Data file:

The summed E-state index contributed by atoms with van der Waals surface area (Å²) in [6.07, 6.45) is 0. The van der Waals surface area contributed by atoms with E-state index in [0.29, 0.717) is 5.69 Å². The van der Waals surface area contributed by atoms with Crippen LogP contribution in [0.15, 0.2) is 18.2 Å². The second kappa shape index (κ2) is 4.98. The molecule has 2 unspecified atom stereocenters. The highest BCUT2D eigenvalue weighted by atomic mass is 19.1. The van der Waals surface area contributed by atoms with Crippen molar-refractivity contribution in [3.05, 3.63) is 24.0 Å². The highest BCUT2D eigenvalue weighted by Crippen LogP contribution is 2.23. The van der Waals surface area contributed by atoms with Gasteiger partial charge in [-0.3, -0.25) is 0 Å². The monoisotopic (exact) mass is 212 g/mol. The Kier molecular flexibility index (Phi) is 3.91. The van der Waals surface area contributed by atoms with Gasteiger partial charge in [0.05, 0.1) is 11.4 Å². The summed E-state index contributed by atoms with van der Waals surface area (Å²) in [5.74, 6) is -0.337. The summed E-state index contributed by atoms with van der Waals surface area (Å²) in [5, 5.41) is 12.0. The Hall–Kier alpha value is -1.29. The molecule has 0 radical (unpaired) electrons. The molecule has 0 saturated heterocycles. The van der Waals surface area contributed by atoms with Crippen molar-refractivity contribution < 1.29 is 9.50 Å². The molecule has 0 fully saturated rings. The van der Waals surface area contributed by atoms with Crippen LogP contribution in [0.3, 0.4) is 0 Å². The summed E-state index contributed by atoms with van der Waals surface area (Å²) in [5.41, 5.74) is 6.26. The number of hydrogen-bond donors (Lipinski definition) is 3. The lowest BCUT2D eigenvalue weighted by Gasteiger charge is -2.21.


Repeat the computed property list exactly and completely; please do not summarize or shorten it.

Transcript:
The summed E-state index contributed by atoms with van der Waals surface area (Å²) in [6.07, 6.45) is 0. The van der Waals surface area contributed by atoms with E-state index in [0.29, 0.717) is 5.69 Å². The van der Waals surface area contributed by atoms with Crippen LogP contribution in [0.15, 0.2) is 18.2 Å². The second kappa shape index (κ2) is 4.98. The molecule has 2 unspecified atom stereocenters. The highest BCUT2D eigenvalue weighted by atomic mass is 19.1. The van der Waals surface area contributed by atoms with Crippen molar-refractivity contribution in [3.05, 3.63) is 24.0 Å². The highest BCUT2D eigenvalue weighted by Crippen LogP contribution is 2.23. The van der Waals surface area contributed by atoms with Gasteiger partial charge in [-0.3, -0.25) is 0 Å². The monoisotopic (exact) mass is 212 g/mol. The Kier molecular flexibility index (Phi) is 3.91. The van der Waals surface area contributed by atoms with Gasteiger partial charge in [0.05, 0.1) is 11.4 Å². The summed E-state index contributed by atoms with van der Waals surface area (Å²) in [5.74, 6) is -0.337. The summed E-state index contributed by atoms with van der Waals surface area (Å²) in [5, 5.41) is 12.0. The Hall–Kier alpha value is -1.29. The molecule has 0 radical (unpaired) electrons. The molecule has 0 saturated heterocycles. The van der Waals surface area contributed by atoms with Crippen molar-refractivity contribution < 1.29 is 9.50 Å². The molecule has 0 fully saturated rings. The van der Waals surface area contributed by atoms with Crippen LogP contribution in [0.3, 0.4) is 0 Å². The summed E-state index contributed by atoms with van der Waals surface area (Å²) in [5.41, 5.74) is 6.26. The number of hydrogen-bond donors (Lipinski definition) is 3. The lowest BCUT2D eigenvalue weighted by Gasteiger charge is -2.21.